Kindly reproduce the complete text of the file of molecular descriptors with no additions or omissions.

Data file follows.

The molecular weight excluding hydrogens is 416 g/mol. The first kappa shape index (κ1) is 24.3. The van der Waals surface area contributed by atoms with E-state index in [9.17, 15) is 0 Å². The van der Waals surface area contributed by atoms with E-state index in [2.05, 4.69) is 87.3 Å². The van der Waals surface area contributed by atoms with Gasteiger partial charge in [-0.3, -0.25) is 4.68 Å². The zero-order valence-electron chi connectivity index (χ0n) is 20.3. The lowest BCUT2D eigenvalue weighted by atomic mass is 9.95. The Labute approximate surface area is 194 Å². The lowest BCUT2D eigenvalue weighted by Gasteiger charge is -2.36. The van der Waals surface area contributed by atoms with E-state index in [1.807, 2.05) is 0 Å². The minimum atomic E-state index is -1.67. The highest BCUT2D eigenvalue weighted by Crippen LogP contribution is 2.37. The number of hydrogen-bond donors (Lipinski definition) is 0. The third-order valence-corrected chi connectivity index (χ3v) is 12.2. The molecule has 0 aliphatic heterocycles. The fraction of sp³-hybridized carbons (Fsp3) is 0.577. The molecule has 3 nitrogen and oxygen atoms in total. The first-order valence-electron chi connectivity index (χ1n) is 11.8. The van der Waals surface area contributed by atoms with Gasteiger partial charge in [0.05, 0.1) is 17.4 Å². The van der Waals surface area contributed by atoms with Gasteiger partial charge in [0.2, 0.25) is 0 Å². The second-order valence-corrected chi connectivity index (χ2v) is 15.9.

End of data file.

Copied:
The molecular weight excluding hydrogens is 416 g/mol. The first kappa shape index (κ1) is 24.3. The van der Waals surface area contributed by atoms with E-state index in [9.17, 15) is 0 Å². The van der Waals surface area contributed by atoms with E-state index in [2.05, 4.69) is 87.3 Å². The van der Waals surface area contributed by atoms with Gasteiger partial charge in [-0.3, -0.25) is 4.68 Å². The zero-order valence-electron chi connectivity index (χ0n) is 20.3. The lowest BCUT2D eigenvalue weighted by atomic mass is 9.95. The Labute approximate surface area is 194 Å². The lowest BCUT2D eigenvalue weighted by Gasteiger charge is -2.36. The van der Waals surface area contributed by atoms with E-state index in [1.807, 2.05) is 0 Å². The minimum atomic E-state index is -1.67. The highest BCUT2D eigenvalue weighted by Crippen LogP contribution is 2.37. The number of hydrogen-bond donors (Lipinski definition) is 0. The third-order valence-corrected chi connectivity index (χ3v) is 12.2. The molecule has 0 aliphatic heterocycles. The fraction of sp³-hybridized carbons (Fsp3) is 0.577. The molecule has 3 nitrogen and oxygen atoms in total. The first-order valence-electron chi connectivity index (χ1n) is 11.8. The van der Waals surface area contributed by atoms with Gasteiger partial charge in [0.05, 0.1) is 17.4 Å². The van der Waals surface area contributed by atoms with Gasteiger partial charge in [0.2, 0.25) is 0 Å². The second-order valence-corrected chi connectivity index (χ2v) is 15.9.